National Assessment of Educational Progress: An overview
The National Assessment of Educational Progress (NAEP) is the only nationally representative and continuing assessment of students' knowledge and performance in certain subject areas. Results include achievement data for populations of students (e.g., 4th graders) and groups within those populations (including students with disabilities).
By Candace Cortiella, The Advocacy Institute
What is the NAEP?
The National Assessment of Educational Progress (NAEP) is the only nationally representative and continuing assessment of what America's students know and can do in various subject areas. As such, NAEP data provide reliable comparisons of performance among states, urban districts, public and private schools, and student demographic groups. Assessments are conducted periodically in mathematics, reading, science, writing, the arts, civics, economics, geography, and U.S. history. A congressionally mandated project, the NAEP is overseen by the National Center for Education Statistics (NCES) within the U.S. Department of Education.
Findings are released in the form of the "Nation's Report Card" and provide a wealth of information for educators, parents, policymakers, and the media. Results are provided regarding subject matter achievement for populations of students (e.g., 4th graders) and groups within those populations (e.g., female students, Hispanic students, students with disabilities). Not all students participate in the NAEP. Results are based on a sample of students from every state. Students are selected on a random basis then school staff makes final decisions on who should participate.
The privacy of individual students is protected, and the identities of participating schools are not released. The No Child Left Behind Act of 2001 required all states to participate in the NAEP, which provides comparable information across all states and within many student groups.
Prior to 1996, NAEP did not allow accommodations for students with disabilities, resulting in a significant under-representation of this important student group. However, following the passage of the Individuals with Disabilities Education Act as amended in 1997, states and school districts began to identify increasing numbers of students as requiring accommodations in assessments in order to fairly and accurately show their abilities. NAEP responded by beginning to allow most accommodations that students received in their usual classroom testing. This new policy allowed higher levels of participation of students with disabilities — providing a rich source of information on the performance of this group of students in key academic areas, the change in their performance over time, and a comparison of their performance across states and across student groups.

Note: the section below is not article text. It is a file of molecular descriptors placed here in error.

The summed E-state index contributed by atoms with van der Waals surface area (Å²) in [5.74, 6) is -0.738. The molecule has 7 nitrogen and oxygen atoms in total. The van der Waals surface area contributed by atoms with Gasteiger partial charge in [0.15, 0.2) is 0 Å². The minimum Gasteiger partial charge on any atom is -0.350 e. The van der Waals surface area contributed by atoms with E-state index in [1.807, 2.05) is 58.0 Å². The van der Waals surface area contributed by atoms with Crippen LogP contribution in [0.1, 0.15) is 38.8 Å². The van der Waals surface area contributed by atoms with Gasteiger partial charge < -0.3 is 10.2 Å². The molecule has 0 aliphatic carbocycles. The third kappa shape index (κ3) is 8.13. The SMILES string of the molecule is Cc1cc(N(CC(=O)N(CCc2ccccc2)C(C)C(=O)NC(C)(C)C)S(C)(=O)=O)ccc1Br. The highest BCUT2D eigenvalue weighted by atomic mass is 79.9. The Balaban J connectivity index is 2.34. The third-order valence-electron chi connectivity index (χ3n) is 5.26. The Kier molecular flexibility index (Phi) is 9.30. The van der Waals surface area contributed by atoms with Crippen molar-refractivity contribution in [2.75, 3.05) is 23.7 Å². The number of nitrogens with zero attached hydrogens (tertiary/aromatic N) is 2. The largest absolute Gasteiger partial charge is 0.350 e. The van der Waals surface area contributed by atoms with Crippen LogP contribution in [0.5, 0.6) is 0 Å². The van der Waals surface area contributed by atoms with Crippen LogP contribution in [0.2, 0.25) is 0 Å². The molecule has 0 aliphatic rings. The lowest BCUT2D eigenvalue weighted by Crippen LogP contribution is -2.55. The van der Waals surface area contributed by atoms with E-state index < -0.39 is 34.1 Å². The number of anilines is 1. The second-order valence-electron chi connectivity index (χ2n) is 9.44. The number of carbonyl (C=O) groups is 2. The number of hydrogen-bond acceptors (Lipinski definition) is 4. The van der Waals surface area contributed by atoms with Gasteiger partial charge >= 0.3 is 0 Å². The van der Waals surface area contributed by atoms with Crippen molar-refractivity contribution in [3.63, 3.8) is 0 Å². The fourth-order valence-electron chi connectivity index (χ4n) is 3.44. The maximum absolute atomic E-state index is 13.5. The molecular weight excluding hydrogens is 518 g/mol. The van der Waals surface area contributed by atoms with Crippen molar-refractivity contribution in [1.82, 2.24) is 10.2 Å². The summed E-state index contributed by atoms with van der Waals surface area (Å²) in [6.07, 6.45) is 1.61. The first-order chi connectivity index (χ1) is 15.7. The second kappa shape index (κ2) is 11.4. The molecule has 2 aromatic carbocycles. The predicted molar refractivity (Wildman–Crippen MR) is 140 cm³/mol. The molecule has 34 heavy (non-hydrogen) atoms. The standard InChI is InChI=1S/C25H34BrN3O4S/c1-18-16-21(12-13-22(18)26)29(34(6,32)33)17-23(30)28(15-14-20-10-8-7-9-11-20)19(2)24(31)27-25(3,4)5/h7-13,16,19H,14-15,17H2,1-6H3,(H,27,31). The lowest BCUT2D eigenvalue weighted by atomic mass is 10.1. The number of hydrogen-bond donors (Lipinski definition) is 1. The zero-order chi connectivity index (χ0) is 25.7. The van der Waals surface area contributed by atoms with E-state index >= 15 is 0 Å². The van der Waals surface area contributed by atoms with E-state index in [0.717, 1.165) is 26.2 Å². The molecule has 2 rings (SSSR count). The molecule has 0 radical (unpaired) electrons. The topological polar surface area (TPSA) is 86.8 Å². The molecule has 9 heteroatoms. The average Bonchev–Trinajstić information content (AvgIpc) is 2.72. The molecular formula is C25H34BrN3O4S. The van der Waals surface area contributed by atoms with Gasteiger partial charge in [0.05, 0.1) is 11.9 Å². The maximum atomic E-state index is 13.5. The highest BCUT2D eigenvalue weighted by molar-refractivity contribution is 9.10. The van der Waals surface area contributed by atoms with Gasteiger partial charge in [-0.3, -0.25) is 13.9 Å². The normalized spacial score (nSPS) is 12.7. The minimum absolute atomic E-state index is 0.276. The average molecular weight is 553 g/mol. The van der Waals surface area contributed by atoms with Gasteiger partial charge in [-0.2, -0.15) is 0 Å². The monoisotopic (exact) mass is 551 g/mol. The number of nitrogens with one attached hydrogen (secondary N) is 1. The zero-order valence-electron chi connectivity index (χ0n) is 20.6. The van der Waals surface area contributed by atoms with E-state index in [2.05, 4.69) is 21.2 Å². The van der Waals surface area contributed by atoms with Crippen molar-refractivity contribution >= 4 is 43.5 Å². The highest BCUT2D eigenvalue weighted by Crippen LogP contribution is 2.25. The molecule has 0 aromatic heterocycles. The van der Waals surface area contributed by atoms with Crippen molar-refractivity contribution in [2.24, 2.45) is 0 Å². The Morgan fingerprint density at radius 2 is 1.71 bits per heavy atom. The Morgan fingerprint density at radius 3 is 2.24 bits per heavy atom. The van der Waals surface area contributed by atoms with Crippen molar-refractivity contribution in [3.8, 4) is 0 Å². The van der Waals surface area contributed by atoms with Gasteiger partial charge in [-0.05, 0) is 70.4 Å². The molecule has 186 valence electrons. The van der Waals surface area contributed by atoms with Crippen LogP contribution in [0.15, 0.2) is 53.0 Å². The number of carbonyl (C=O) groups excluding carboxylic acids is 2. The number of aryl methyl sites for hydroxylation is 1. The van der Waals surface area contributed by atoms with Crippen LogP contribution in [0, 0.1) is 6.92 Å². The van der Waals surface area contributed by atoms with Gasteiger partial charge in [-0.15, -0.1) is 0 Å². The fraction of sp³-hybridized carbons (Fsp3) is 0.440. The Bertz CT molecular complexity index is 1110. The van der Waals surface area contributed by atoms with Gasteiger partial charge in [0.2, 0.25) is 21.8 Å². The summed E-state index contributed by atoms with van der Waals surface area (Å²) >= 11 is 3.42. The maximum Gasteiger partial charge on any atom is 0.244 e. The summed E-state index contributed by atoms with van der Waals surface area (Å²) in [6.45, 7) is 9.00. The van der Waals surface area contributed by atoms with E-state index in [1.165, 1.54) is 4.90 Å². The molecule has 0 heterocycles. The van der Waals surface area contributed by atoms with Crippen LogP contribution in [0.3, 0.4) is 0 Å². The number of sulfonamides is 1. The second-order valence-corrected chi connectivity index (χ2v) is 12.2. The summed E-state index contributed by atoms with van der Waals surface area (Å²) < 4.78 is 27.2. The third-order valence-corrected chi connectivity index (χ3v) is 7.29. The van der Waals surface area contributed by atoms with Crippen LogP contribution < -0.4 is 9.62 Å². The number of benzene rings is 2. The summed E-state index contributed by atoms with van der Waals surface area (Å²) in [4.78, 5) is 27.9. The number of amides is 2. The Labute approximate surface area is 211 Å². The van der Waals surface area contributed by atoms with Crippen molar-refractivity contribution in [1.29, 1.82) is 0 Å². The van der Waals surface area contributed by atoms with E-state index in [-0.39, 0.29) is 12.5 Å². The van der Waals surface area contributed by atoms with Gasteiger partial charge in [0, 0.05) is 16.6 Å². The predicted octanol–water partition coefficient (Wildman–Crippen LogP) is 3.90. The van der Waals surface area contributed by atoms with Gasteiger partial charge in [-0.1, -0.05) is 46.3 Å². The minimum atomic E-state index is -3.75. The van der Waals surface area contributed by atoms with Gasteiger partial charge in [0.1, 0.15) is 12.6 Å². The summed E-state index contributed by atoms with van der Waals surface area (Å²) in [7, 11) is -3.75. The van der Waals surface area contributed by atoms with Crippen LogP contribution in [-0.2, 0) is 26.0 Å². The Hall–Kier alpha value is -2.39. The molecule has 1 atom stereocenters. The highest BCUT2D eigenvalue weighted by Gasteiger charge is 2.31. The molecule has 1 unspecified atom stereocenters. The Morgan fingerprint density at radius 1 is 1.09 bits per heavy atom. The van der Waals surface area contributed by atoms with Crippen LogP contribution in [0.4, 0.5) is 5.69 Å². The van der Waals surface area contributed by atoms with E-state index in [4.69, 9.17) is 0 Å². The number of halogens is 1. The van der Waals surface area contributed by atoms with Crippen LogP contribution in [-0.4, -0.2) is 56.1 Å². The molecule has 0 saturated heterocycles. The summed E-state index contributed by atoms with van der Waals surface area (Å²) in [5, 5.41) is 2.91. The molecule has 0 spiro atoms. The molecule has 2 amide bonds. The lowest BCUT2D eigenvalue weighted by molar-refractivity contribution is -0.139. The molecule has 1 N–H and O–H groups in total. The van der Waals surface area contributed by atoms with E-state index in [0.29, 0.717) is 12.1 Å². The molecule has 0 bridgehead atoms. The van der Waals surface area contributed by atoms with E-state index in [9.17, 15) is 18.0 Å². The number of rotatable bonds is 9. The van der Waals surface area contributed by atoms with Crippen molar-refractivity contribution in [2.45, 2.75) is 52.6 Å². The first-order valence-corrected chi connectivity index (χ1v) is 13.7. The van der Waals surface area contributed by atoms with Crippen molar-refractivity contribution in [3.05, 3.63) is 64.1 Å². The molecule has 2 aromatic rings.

Examples of some of the most frequently used accommodations on the NAEP include:
- directions read aloud
- extended time
- test administered in small group or one-on-one
Examples of testing accommodations not allowed in NAEP are:
- reading the reading passages aloud to the student
- extending testing over several days (because NAEP administrators are in each school only one day)
Why should you care?
Since NAEP is the only measure of student performance in key academic areas that is comparable across states, it is important for parents of students with disabilities to be aware of this important information. The results of the 2007 administration were released in September and indicate substantial improvement for students with disabilities.